VW) are driving their certified collision repair networks with internal control—that is, signing agreements directly with shops—but often with external audit partners. • Other mass-market OEMs (Nissan, Ford, FCA,) are contracting out their repair network operation to an American company, known as Assured Performance Network in the US and Certified Collision Care in Canada. • CARSTAR, Fix Auto, CSN, Speedy, Assured and Boyd have voiced their support for AIA Canada’s Canadian Collision Industry Accreditation Program (CCIAP), which is tied to the ARA’s Certified Collision Repair (CCR) Program in British Columbia. • The CCIAP/CCR option has also been supported by Economical Insurance, with some signals that other insurers may follow suit.
options by paying twice, three times or more for essentially the same service. Two positive factors stand out in this muddy pool. First, very few of the mainstream OEM program standards identify specific equipment brands— those that do will be pressed on all fronts to convert these to performance standards. And second, I-CAR training recognition remains the core identifier of skills competence, again avoiding a proliferation of standards and certification requirements. If you are, like most Canadian repairers, singing the blues about shop certification, it may be wise to focus on the short-term ROI of certification and hope that the waters clear in the longer-term. Andrew Shepherd is the Executive Director of I-CAR Canada, a non-profit organization that provides collision repair training and ongoing education. He can be reached via e-mail at email@example.com
June 2017 collision Repair 55
Report on Training
Pro Spot announces new ‘Made for Canada’ I-CAR training specials
ro Spot International has announced two new I-CAR Canada Training Promotions. “Our 2016 I-CAR Education promotions were so well received by the industry that we wanted to continue to contribute to tech education,” says Pro Spot’s Canadian Director of Sales and Marketing, Art Ewing. “We firmly believe that technician education is one of the most important aspects of the Canadian collision industry as we move forward. More and more complex materials are being used in the automotive field and we want to help ensure that our techs are ready for these challenges.” Pro Spot is reinstating its popular PR-5 Riveter Training Promotion as well as introducing SP Pulse MIG I-CAR Training for MIG Brazing. With the purchase of
either the Pro Spot SP-2 or SP-5 Pulse MIG welder, Pro Spot will pay for two techs to attend the I-CAR BRZ 02 MIG Brazing Course. Canadian collision repair shops who purchase the new PR-5 Rivet Gun from an authorized Pro Spot Canadian distributor will receive two I-CAR Canada training classes for the I-CAR RVT01 Rivet Bonding course (a $980 value) included with the price of the Rivet Gun. Pro Spot is also introducing a new SP Pulse MIG I-CAR Training for Mig Brazing. With the purchase of either the Pro Spot SP-2 or SP-5 Pulse MIG welder, Pro Spot will pay for two techs to attend the I-CAR BRZ 02 MIG Brazing Course.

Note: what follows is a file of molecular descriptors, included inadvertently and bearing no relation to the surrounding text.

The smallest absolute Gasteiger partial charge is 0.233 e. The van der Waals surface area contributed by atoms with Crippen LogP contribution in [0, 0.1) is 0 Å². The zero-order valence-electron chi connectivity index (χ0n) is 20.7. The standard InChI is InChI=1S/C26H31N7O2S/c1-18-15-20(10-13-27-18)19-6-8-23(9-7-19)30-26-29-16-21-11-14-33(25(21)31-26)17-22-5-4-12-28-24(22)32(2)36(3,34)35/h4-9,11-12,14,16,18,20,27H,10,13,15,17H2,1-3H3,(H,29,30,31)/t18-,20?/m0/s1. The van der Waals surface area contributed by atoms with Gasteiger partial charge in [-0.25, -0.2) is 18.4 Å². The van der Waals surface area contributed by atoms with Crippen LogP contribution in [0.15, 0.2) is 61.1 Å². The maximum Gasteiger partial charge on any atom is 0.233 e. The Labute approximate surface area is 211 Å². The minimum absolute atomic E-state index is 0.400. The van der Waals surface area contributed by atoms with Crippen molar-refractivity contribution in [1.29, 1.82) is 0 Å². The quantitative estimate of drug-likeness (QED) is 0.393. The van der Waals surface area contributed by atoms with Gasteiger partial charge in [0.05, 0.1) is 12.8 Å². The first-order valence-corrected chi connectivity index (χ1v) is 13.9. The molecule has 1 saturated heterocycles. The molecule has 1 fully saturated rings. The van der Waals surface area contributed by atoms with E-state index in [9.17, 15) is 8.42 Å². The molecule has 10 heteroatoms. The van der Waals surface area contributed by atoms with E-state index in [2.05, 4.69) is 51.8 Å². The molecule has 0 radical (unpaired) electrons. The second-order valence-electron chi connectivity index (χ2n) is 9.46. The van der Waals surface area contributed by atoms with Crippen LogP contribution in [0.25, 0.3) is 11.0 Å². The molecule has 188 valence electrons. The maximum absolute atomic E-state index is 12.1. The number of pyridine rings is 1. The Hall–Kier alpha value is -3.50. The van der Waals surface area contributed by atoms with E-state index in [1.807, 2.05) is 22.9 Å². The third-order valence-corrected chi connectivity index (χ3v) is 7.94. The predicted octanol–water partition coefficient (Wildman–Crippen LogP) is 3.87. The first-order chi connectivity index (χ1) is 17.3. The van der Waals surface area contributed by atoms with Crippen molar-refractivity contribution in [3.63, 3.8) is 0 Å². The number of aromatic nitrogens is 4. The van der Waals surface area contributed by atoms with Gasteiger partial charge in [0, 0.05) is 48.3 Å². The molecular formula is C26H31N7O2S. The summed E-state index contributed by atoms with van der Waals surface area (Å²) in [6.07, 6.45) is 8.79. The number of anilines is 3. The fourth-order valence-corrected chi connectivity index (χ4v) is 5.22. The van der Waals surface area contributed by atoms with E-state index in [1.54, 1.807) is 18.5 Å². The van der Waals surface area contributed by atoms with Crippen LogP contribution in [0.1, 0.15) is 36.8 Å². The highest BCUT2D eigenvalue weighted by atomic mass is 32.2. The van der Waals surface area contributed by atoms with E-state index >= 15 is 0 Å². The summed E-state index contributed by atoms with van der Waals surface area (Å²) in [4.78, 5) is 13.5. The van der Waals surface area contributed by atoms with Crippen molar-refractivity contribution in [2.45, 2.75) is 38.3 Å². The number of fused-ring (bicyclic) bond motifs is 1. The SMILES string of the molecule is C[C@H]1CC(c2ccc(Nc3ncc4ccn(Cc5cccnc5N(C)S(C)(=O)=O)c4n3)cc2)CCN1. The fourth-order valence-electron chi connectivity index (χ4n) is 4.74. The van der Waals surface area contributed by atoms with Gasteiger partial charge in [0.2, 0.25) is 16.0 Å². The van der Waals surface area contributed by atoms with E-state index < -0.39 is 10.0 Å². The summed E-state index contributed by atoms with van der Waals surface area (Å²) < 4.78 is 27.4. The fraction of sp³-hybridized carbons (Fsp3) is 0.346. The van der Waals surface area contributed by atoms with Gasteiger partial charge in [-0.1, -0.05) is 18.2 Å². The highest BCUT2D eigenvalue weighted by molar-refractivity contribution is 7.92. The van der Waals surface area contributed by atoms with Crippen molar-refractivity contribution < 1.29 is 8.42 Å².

Pro Spot’s PR-5 Rivet Gun
Discount Car and Truck Rentals and CARSTAR educate brokers
Collin Welsh of CARSTAR conducting one of the broker education classes.
Discount Car and Truck Rentals and CARSTAR have recently concluded joint training sessions for members of the Insurance Brokers of Toronto Region (IBTR). The events were part of the RIBO Lunch and Learn series. The overall focus of the training was Auto Insurance Claims: Rental and Repair. Various courses were presented to the attending brokers. “Keys to Keys” focuses on the CARSTAR repair process, filling brokers in on what they need to know about how CARSTAR handles customers and repair orders, including the steps repairers must take to ensure the claims experience is a positive one for customers. “Total Losses” dug into the reasons for the growing number of total losses in today’s marketplace by providing industry statistics and looking at the key reasons vehicles are deemed a total loss by 56 collision Repair collisionrepairmag.com
insurance carriers. The session also included information on how brokers can negotiate and possibly overcome the total loss, and general background on how to help clients through this process. Collin Welsh is a Regional Development Manager with CARSTAR. He facilitated the two CARSTAR-focused courses. Discount Car and Truck Rental’s course, “Insurance Replacement Rental Process” focused on giving brokers an in-depth perspective on the rental process from the start of the claim until the insured is back in their vehicle. Courtney Thompson Account Coordinator, Insurance Sales facilitated the course. “The topics we covered include our policies and underwriting practices, as well as common questions and scenarios a policyholder may face during the rental process,” says Thompson. “We’re focused on maintaining relationships with our brokers locally, as well as across Ontario and Canada.” The topics covered include: · The CARSTAR repair process · Ensuring the customer claims experience is positive · Reasons for the growing number of total losses · Why vehicles are deemed total losses by insurance carriers · How brokers can negotiate total loss · In-depth explanation of the rental process · Discount Car and Truck Rentals’ policies · Discount Car and Truck Rentals’ underwriting practices · Maintaining relationships with brokers · Providing brokers with more insight into the repair process